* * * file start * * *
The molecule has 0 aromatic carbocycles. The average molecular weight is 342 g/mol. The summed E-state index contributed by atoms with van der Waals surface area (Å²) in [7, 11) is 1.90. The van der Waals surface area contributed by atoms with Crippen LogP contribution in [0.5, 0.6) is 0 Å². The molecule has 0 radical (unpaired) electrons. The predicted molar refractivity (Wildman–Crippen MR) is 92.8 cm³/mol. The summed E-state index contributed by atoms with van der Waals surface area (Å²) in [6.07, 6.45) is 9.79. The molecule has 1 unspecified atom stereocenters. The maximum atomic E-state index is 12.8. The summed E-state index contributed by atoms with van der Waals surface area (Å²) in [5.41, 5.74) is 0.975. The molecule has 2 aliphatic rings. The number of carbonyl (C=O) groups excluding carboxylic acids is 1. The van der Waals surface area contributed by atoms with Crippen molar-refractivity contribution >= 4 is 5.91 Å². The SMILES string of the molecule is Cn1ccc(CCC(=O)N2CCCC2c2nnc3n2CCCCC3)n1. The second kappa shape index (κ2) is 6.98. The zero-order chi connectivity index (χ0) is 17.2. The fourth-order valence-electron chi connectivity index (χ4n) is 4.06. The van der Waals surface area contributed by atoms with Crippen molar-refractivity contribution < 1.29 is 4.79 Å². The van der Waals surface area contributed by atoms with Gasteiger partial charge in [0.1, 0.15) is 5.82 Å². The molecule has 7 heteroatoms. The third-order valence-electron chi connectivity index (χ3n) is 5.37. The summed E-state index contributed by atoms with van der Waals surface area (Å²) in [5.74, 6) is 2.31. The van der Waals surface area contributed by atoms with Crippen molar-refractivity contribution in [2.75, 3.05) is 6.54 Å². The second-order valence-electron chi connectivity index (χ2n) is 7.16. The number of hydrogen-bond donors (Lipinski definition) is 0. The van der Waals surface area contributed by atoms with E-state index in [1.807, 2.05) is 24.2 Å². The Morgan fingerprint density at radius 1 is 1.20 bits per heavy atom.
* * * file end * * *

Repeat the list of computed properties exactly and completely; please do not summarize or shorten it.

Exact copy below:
The molecule has 0 aromatic carbocycles. The average molecular weight is 342 g/mol. The summed E-state index contributed by atoms with van der Waals surface area (Å²) in [7, 11) is 1.90. The van der Waals surface area contributed by atoms with Crippen LogP contribution in [0.5, 0.6) is 0 Å². The molecule has 0 radical (unpaired) electrons. The predicted molar refractivity (Wildman–Crippen MR) is 92.8 cm³/mol. The summed E-state index contributed by atoms with van der Waals surface area (Å²) in [6.07, 6.45) is 9.79. The molecule has 1 unspecified atom stereocenters. The maximum atomic E-state index is 12.8. The summed E-state index contributed by atoms with van der Waals surface area (Å²) in [5.41, 5.74) is 0.975. The molecule has 2 aliphatic rings. The number of carbonyl (C=O) groups excluding carboxylic acids is 1. The van der Waals surface area contributed by atoms with Crippen molar-refractivity contribution >= 4 is 5.91 Å². The SMILES string of the molecule is Cn1ccc(CCC(=O)N2CCCC2c2nnc3n2CCCCC3)n1. The second kappa shape index (κ2) is 6.98. The zero-order chi connectivity index (χ0) is 17.2. The fourth-order valence-electron chi connectivity index (χ4n) is 4.06. The van der Waals surface area contributed by atoms with Crippen molar-refractivity contribution < 1.29 is 4.79 Å². The van der Waals surface area contributed by atoms with Gasteiger partial charge in [0.1, 0.15) is 5.82 Å². The molecule has 7 heteroatoms. The third-order valence-electron chi connectivity index (χ3n) is 5.37. The summed E-state index contributed by atoms with van der Waals surface area (Å²) in [5.74, 6) is 2.31. The van der Waals surface area contributed by atoms with Crippen molar-refractivity contribution in [2.75, 3.05) is 6.54 Å². The second-order valence-electron chi connectivity index (χ2n) is 7.16. The number of hydrogen-bond donors (Lipinski definition) is 0. The van der Waals surface area contributed by atoms with E-state index in [1.807, 2.05) is 24.2 Å². The Morgan fingerprint density at radius 1 is 1.20 bits per heavy atom.